Search Images Maps Play YouTube News Gmail Drive More »
Sign in
Screen reader users: click this link for accessible mode. Accessible mode has the same essential features but works better with your reader.

Patents

  1. Advanced Patent Search
Publication numberUS2306713 A
Publication typeGrant
Publication dateDec 29, 1942
Filing dateJan 14, 1941
Priority dateJan 14, 1941
Publication numberUS 2306713 A, US 2306713A, US-A-2306713, US2306713 A, US2306713A
InventorsPrucha Frank J
Original AssigneeAmerican Smelting Refining
Export CitationBiBTeX, EndNote, RefMan
External Links: USPTO, USPTO Assignment, Espacenet
Truck for handling metal pigs
US 2306713 A
Abstract  available in
Images(2)
Previous page
Next page
Claims  available in
Description  (OCR text may contain errors)

F. J? PRUCHA TRUCK FOR HANDLING METAL PIGS 2 Sheets-Sheet 1 Filed Jan. 14, 194

INVENTOR fiahifffiwra BY ATTORNEY V Dec. 29, 1942. F. J. PRUCHA TRUCK FOR HANDLING METAL PIGS 2 Sheets-Sheet 2 Filed Jan. 14, 1941 hm mm Patented Dec. 29, 1942 FOR HANDLING METAL PIGS Frank J. Prucha, Omaha, Nebr., assignor to American smelting and Refining Company, New York, N. Y., a corporation of New Jersey Application January 14, 1941, Serial No. 374,321

6 Claims.

This invention relates to trucks for use in metallurgical plants for transporting heavy bars or ingots of metal with particular reference to a truck for handling piles of pig-lead.

In loading pig-lead or the like into freight cars for transportation, it is necessary to limit the height of each pile of pigs in order to reduce the weight at any one point and to space the piles 'on the floor in accordance with the required weight distribution. In the plant, however, it is frequently desirable to stack the pigs in a considerably higher pile in order to economize on floor space. For example, each stack of pigs in the plant may be of such a height as to require division into two piles when loaded in a freight car.

In using a mechanically driven truck, the time for loading depends in large part upon the number of piles carried at each trip and the ease of unload ng the truck. If one pile is carried at a time, twice as many trips will be required as if two piles were carried. However, if two piles are carried, a substantial amount of time is required 7 in unloading or setting them down on the floor of a car because pf the number of unloading operations required. For example, if a double pile is carried, the truck must first be positioned and the double pile set down on the floor of the car. After releasing all of the pigs and backing the truck, the carriage is then raised to a position to engage the top half of the pile, the truck run in to bring the carriage into lifting position, the

carriage raised to lift the top half of the pile from the bottom half, the truck backed up to a new position and the carriage lowered to deposit the pile on the floor. This sequence of operations is time consuming and, to a large extent, neutralizes the saving in time involved in carrying a double pile from the plant, particularly if the trip is short. 7 It is accordingly an object of the present invention to provide a truck for carrying a double pile of pigs or the like which truck is capable of loading and unloading with a minimum number.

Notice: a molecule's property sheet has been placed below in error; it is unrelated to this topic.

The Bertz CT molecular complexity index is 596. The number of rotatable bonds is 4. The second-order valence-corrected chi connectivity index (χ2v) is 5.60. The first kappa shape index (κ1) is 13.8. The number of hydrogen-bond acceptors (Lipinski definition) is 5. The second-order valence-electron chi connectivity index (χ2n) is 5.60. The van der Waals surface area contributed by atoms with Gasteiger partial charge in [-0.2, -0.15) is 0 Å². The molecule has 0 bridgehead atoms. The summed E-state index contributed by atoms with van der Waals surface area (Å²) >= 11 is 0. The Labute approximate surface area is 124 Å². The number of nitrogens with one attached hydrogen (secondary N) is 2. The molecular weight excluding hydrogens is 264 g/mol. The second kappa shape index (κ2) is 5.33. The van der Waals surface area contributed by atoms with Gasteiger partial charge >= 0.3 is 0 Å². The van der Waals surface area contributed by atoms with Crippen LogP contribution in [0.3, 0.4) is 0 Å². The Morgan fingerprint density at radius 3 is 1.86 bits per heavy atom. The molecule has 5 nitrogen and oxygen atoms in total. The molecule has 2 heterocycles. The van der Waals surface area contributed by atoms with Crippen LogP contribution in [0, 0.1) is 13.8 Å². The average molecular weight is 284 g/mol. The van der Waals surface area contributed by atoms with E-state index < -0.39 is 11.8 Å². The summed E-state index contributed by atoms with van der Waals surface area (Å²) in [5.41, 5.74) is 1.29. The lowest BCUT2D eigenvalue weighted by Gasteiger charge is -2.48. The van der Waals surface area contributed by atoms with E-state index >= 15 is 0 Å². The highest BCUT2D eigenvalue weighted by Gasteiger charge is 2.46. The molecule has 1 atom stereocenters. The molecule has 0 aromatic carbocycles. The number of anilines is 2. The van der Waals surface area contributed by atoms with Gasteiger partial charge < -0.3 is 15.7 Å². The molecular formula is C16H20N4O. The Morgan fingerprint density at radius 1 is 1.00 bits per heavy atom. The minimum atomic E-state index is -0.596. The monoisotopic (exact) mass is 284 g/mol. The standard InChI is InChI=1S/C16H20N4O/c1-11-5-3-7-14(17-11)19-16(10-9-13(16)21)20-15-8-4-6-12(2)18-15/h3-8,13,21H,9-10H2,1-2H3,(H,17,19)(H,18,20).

of operations.

Another object is to above type having novel and improved details of construction and characteristics of operation.

Another object is to provide a truck which is capable of carrying two piles of metal and which may be loadedand unloaded in substantially the same length of time as a truck carrying a single pile of metal.

Another object is to provide a truck of the above type which is simple and efllcient in operation.

provide a truck of the III Various otherobjects and advantages will be apparent as the nature of the invention is more fully disclosed.

Although the novel features which are believed to be characteristic of thisinvention are pointed out more particularly in the claims appended hereto, the invention itself may be better understood by referring to the following description, taken in connection with the accompanying drawbeen set forth for purposes of illustration.

In the drawings:

Fig. 1 is a side elevation, partly broken away, of a truck embodying the present invention.

Fig. 2 is a front elevation thereof and 7 Fig.3 is a horizontal section taken on the line 3-3 of Fig. 1. V j

Referring to the drawings more in detail, the invention is shown as applied to a pig-lead truck having a chassis comprising a pair of side pieces Ill and cross pieces I I and I2 joined together to form a frame. A rear steering wheel l4 and a pair of drivingwheels I 5 are mounted on the frame in the usual manner. Inner side pieces it are attached to the side pieces III for strengthening purposes and to form a guide for the-carriage to be described. The side pieces l6 extend on the inside of the wheels l5 and are joined to the outer side pieces Ill at the front of said l wheels by suitable angle pieces l1.

may be provided with a driving motor 20, a steeringhandle 2| connected by a linkage comprising sprockets 22 and 23 and chain 24 to a post 25 carrying the steering wheel M. The .driving motor 20 may be connected through a transmission 26 to drive the wheels IS. The chassis may be of any standard construction and only so much thereof has been described as is necessiary to an understanding of the present invent on. r